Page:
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“So each one gave thanks / For love and for living, / And they all had a wonderful / Happy Thanksgiving. – ‘Twas the Night Before Thanksgiving
‘Twas the Night Before Thanksgiving
by Dav Pilkey
AR Test, Picture Book
The day before Thanksgiving, students go on a field trip to a “miniature farm.” Farmer Mac Nuggett shows the kids his “eight tiny turkeys.” The kids play and hug the turkeys “and they gobbled and giggled / As friends sometimes do.” One of the children finds an ax, and Farmer Nuggett explains that the turkeys will be “chopped up and roasted / For Thanksgiving feast.” When the children hear this, they begin to cry. When the teacher and Farmer Nuggett go to fetch some water, the kids hide the turkeys under their shirts. When the kids and the turkeys are safely home, “They feasted on veggies / with jelly and toast, / And everyone was thankful / (The turkeys were most!).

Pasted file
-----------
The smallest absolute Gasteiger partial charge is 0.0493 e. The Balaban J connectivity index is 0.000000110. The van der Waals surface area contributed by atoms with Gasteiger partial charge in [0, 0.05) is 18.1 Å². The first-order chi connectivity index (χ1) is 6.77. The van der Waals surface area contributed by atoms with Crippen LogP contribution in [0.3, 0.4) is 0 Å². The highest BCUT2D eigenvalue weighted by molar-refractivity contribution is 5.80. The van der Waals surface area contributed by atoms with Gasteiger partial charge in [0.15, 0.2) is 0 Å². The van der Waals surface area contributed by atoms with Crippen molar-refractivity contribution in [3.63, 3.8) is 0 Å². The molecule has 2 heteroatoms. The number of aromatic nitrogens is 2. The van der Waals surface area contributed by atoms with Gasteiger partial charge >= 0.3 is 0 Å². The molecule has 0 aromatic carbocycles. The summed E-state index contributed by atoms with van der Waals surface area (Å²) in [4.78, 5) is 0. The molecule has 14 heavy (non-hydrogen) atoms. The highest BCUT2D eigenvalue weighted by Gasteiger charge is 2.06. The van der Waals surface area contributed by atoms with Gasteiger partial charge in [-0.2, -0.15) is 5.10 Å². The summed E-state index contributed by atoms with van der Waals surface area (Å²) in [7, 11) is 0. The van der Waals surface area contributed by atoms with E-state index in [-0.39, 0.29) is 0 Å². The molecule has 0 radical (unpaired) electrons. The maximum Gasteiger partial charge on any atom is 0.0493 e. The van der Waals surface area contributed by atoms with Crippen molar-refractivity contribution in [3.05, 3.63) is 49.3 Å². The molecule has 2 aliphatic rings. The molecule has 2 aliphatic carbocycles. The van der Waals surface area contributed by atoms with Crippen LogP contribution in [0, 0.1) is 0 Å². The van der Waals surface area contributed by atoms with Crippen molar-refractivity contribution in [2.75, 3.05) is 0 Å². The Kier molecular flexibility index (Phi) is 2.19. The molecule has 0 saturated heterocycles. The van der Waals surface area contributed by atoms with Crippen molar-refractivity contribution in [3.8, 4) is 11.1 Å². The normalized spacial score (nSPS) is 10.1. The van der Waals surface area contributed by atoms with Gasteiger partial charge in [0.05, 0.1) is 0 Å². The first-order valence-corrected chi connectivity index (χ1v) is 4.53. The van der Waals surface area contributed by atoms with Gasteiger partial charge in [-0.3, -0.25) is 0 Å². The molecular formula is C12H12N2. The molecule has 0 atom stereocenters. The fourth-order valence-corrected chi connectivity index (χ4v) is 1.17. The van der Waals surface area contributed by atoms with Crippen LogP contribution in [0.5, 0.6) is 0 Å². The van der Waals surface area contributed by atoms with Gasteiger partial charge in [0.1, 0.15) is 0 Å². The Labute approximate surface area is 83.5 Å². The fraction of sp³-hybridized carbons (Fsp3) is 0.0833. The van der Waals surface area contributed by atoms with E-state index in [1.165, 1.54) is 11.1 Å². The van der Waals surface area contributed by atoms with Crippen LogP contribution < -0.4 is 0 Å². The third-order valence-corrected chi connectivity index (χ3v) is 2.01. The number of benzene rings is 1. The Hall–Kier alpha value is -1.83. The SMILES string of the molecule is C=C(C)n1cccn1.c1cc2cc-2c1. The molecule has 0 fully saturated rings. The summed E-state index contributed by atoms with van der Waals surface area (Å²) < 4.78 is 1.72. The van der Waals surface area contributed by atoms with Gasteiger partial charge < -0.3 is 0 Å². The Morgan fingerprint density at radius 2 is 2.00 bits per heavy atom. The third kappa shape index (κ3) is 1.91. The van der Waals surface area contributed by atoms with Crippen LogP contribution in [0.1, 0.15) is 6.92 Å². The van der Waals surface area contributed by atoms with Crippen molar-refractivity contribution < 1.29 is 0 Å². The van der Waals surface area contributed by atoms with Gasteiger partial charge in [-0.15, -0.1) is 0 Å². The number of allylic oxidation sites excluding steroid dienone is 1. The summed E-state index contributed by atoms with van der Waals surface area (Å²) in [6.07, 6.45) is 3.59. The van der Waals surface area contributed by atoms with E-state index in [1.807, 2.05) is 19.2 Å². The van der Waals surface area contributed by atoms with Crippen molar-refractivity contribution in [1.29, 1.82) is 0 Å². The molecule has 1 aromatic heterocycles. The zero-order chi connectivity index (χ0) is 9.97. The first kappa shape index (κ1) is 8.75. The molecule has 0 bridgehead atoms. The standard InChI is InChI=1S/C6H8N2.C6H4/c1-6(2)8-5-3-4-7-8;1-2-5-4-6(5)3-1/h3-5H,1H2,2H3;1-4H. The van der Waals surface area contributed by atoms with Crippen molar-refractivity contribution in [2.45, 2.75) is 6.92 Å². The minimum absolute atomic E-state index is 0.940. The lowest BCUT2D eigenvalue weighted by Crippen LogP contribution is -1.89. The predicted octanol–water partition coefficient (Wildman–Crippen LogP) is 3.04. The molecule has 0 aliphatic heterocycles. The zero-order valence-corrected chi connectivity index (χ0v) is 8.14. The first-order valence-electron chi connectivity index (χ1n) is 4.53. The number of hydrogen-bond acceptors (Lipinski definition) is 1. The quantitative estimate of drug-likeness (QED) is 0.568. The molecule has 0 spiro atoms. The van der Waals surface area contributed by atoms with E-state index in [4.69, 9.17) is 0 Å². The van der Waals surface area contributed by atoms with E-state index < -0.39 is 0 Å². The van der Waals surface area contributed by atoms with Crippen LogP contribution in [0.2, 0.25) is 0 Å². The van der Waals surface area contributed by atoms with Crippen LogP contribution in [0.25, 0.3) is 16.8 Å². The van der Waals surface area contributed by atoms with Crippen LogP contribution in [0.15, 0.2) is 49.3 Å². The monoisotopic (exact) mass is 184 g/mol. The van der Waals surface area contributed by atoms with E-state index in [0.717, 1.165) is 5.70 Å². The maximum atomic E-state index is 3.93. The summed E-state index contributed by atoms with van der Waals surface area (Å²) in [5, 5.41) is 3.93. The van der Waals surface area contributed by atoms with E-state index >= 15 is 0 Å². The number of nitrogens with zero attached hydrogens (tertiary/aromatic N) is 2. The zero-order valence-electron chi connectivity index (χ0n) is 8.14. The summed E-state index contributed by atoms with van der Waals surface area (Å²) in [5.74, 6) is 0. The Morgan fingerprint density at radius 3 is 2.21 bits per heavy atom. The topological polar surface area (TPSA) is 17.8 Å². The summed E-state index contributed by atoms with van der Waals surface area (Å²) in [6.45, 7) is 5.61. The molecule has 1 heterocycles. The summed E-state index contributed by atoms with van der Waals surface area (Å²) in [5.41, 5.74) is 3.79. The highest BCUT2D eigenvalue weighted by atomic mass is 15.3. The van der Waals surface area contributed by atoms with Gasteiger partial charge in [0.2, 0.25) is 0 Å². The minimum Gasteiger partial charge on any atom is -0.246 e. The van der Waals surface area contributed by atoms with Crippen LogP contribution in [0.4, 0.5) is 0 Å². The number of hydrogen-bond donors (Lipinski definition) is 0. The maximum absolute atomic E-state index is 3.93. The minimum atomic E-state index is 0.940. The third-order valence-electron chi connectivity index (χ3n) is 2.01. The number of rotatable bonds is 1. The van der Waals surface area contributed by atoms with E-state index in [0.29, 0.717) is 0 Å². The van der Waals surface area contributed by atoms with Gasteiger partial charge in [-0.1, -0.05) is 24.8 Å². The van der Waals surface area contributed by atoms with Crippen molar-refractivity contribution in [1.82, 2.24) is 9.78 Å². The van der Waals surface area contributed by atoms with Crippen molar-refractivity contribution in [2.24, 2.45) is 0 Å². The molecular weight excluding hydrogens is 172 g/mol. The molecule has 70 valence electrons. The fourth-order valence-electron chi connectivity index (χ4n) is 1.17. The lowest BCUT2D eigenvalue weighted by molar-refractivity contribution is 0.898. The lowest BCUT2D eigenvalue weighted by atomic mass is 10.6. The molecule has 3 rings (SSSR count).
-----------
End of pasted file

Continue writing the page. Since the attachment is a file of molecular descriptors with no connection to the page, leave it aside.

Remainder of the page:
Using a similar format as ‘Twas the Night Before Christmas, Pilkey tells an odd tale about the day before Thanksgiving. While the full page illustrations use cartoonish illustrations, the end of the poem takes on a grim tone. When Farmer Nuggett shows the kids his ax, he has a creepy smile on his face. Both the kids and the turkeys are clearly distressed by the thought of the turkeys becoming Thanksgiving dinner. Instead of being humorous, younger readers may find the story distressing.
Unfortunately, ‘Twas the Night Before Thanksgiving does not have any of the charm as ‘Twas the Night Before Christmas. The author also adds in bits of other fairytales, which breaks up the story’s flow. Each page has 2-8 short lines; however, the rhyming is inconsistent. Even though the story has a happy ending, it doesn’t focus on being thankful for all the good in life.
The picture book is intended to be read aloud to a child, rather than for a child to read it for the first time independently. Readers who are looking for a good holiday story should skip ‘Twas the Night Before Thanksgiving.
- The students go to a farm and one of the kids “spotted / An ax by the door, / And she asked Farmer Nuggett / what it was for. . . The old farmer told / A grim tale of dread. . . These feather beast / Will be chopped up and roasted / For Thanksgiving feast.” To save the turkeys from being killed, the kids birdnap them.
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